TALLAHASSEE, Fla. — The Florida House on Wednesday approved a GOP-proposed ban on transgender female athletes joining female athletic teams in high school and college sports by a 77-40 vote.

What You Need To Know

  • House Bill 1475 would affect transgender student athletes if passed

  •  It would ban athletes born male from competing in female sports

  • Republican lawmakers made the bill a priority following President Biden's executive order on transgender athletes

  • The state Senate's companion bill still must be approved

The companion bill in the state Senate still has to pass before legislation makes it to Gov. Ron DeSantis' desk for his signature. The vote in the House followed party lines.

Florida is one of more than 30 other states with bills aiming to force transgender athletes to play on teams for their sex assigned at birth.

In House Bill 1475, lawmakers are proposing a ban on athletes born male, from competing in female sports, but it allows anyone born female to compete in any sport.

Rep. Chris Latvala says the bill is based in science.

“Boys and men are faster and stronger than women. That’s just genetics and that’s just science,” he said. “We’re not targeting the LGBT community and we’re not targeting the trans community. We’re just, in my mind, we’re protecting women’s access to sports.”

Supporters of the LGBTQ community say the bill is just discriminatory. Tampa Bay Rowdies player Zach Steinberger is a member of the LGBTQ organization Athlete Ally. While he says as a straight man he can’t identify personally with those trans athletes, he plans to continue to fight for their rights. 

“No matter what you identify as, no matter what or how you’re born it’s something that should be a safe and free environment," he said. "And to try and take that away from somebody is, that’s dismantling to me. That is so un-American."

The National Collegiate Athletic Association (NCAA) issued this response to the legislation:

“The NCAA Board of Governors firmly and unequivocally supports the opportunity for transgender student-athletes to compete in college sports. This commitment is grounded in our values of inclusion and fair competition.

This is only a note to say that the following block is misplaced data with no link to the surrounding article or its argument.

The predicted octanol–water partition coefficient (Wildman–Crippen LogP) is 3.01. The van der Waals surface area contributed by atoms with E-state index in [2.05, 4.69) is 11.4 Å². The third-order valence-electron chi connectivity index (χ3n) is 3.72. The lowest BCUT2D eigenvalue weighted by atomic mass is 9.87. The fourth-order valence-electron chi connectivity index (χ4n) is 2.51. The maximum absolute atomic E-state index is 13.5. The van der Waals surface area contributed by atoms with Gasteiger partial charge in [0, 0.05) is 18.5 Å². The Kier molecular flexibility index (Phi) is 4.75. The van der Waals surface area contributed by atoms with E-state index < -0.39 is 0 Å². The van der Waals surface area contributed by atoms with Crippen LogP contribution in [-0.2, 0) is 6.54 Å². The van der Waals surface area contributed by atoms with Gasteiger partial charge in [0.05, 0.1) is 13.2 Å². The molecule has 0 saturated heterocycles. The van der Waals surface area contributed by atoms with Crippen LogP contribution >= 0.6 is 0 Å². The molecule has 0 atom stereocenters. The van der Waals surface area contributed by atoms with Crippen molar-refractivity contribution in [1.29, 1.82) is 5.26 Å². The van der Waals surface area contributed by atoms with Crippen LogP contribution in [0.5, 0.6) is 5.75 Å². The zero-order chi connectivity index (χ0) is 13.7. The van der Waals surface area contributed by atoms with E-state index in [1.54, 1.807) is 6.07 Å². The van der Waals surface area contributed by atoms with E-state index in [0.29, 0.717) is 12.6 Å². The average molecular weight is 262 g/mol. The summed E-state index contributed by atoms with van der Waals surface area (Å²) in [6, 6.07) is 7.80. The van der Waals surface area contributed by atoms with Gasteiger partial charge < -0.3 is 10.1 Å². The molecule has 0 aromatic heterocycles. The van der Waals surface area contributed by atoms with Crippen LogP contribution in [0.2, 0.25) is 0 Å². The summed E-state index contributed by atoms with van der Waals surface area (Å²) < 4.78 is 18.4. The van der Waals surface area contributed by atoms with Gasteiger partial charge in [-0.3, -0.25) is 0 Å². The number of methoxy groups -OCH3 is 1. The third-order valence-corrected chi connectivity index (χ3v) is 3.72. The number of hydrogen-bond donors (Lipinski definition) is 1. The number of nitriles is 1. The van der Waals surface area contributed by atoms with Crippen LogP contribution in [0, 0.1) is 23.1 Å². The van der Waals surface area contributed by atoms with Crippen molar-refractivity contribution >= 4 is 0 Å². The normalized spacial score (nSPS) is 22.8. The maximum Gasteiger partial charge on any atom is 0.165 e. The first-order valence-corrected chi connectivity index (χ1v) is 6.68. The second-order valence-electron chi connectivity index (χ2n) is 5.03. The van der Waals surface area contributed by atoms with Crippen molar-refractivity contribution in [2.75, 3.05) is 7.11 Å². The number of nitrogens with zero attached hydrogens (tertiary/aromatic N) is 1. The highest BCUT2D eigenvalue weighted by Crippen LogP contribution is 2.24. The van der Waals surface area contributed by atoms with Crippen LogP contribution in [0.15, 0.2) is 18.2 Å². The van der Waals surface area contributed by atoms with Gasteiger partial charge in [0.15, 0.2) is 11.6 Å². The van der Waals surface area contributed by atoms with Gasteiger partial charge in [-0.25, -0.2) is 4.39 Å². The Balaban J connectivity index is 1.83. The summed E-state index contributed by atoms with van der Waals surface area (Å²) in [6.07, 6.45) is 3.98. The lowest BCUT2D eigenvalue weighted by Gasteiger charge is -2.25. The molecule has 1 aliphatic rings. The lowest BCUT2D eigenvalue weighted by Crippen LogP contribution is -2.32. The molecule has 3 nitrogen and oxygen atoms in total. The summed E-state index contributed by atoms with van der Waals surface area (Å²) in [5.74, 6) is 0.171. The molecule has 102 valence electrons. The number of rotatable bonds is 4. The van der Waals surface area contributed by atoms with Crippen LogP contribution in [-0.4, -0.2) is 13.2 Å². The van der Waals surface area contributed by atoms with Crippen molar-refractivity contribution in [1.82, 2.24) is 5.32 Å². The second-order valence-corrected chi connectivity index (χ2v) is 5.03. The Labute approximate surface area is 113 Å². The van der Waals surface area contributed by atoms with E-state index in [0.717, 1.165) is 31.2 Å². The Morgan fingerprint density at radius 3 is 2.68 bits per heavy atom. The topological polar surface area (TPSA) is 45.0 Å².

The NCAA has a long-standing policy that provides a more inclusive path for transgender participation in college sports. Our approach — which requires testosterone suppression treatment for transgender women to compete in women’s sports — embraces the evolving science on this issue and is anchored in participation policies of both the International Olympic Committee and the U.S. Olympic and Paralympic Committee. Inclusion and fairness can coexist for all student-athletes, including transgender athletes, at all levels of sport. Our clear expectation as the Association’s top governing body is that all student-athletes will be treated with dignity and respect. We are committed to ensuring that NCAA championships are open for all who earn the right to compete in them.

When determining where championships are held, NCAA policy directs that only locations where hosts can commit to providing an environment that is safe, healthy and free of discrimination should be selected. We will continue to closely monitor these situations to determine whether NCAA championships can be conducted in ways that are welcoming and respectful of all participants.”

The United States Tennis Association told Spectrum News that it supports the NCAA's position, and that could affect tournaments scheduled for Florida.

House Democrats had hoped that would weigh enough on Republicans to defeat the bill, but ultimately, it did not.

"You cannot vote for this bill and say that you love God and say that you love people and you're willing to put God's people, God's children, his babies, in a position that is untenable," state Rep. Michele Rayer (D-St. Petersburg) said.

Lawmakers said the bill was made a priority during this legislative session as a response to President Joe Biden’s executive order about transgender athletes.  

Democrats pushed back against this legislation, filing 19 amendments trying to weaken it.

Democrat Rep. Carlos Guillermo Smith of Orlando had called on the House to add a provision that would allow transgender students to sue the school if they feel they've been deprived of an athletic opportunity.

He has not given up on stopping final approval of the legislation, despite GOP control of the state Senate, too.

Spectrum News' Jonathan Alba contributed to this report.